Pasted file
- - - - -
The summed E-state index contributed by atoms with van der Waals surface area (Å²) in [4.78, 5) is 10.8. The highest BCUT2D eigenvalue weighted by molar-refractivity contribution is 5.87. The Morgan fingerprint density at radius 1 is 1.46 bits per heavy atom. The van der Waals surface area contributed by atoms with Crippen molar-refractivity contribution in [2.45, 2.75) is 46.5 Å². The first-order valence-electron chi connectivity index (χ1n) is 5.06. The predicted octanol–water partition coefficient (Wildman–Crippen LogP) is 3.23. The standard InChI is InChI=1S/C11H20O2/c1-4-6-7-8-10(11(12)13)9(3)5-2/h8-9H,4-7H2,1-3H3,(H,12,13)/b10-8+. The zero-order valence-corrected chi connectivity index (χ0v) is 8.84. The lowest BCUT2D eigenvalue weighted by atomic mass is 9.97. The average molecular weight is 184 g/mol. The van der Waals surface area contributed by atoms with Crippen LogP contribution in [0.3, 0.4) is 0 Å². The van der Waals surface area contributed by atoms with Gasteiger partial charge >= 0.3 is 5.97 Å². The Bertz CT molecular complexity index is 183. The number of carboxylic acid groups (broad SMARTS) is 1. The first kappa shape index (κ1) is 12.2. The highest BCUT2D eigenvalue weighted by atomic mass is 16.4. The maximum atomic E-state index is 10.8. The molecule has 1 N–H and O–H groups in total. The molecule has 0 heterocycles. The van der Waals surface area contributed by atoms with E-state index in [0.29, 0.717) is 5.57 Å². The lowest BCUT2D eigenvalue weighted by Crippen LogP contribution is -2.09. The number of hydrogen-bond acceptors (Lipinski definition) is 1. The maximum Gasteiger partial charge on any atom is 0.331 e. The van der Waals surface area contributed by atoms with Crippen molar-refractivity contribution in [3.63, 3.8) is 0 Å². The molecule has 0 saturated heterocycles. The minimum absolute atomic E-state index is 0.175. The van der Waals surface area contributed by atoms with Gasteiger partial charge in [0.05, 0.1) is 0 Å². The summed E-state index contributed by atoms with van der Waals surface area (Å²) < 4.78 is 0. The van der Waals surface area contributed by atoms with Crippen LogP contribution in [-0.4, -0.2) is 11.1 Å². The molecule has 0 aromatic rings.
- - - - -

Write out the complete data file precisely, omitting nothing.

The summed E-state index contributed by atoms with van der Waals surface area (Å²) in [4.78, 5) is 10.8. The highest BCUT2D eigenvalue weighted by molar-refractivity contribution is 5.87. The Morgan fingerprint density at radius 1 is 1.46 bits per heavy atom. The van der Waals surface area contributed by atoms with Crippen molar-refractivity contribution in [2.45, 2.75) is 46.5 Å². The first-order valence-electron chi connectivity index (χ1n) is 5.06. The predicted octanol–water partition coefficient (Wildman–Crippen LogP) is 3.23. The standard InChI is InChI=1S/C11H20O2/c1-4-6-7-8-10(11(12)13)9(3)5-2/h8-9H,4-7H2,1-3H3,(H,12,13)/b10-8+. The zero-order valence-corrected chi connectivity index (χ0v) is 8.84. The lowest BCUT2D eigenvalue weighted by atomic mass is 9.97. The average molecular weight is 184 g/mol. The van der Waals surface area contributed by atoms with Crippen LogP contribution in [0.3, 0.4) is 0 Å². The van der Waals surface area contributed by atoms with Gasteiger partial charge >= 0.3 is 5.97 Å². The Bertz CT molecular complexity index is 183. The number of carboxylic acid groups (broad SMARTS) is 1. The first kappa shape index (κ1) is 12.2. The highest BCUT2D eigenvalue weighted by atomic mass is 16.4. The maximum atomic E-state index is 10.8. The molecule has 1 N–H and O–H groups in total. The molecule has 0 heterocycles. The van der Waals surface area contributed by atoms with E-state index in [0.29, 0.717) is 5.57 Å². The lowest BCUT2D eigenvalue weighted by Crippen LogP contribution is -2.09. The number of hydrogen-bond acceptors (Lipinski definition) is 1. The maximum Gasteiger partial charge on any atom is 0.331 e. The van der Waals surface area contributed by atoms with Crippen molar-refractivity contribution in [3.63, 3.8) is 0 Å². The molecule has 0 saturated heterocycles. The minimum absolute atomic E-state index is 0.175. The van der Waals surface area contributed by atoms with Gasteiger partial charge in [0.05, 0.1) is 0 Å². The summed E-state index contributed by atoms with van der Waals surface area (Å²) < 4.78 is 0. The van der Waals surface area contributed by atoms with Crippen LogP contribution in [-0.4, -0.2) is 11.1 Å². The molecule has 0 aromatic rings.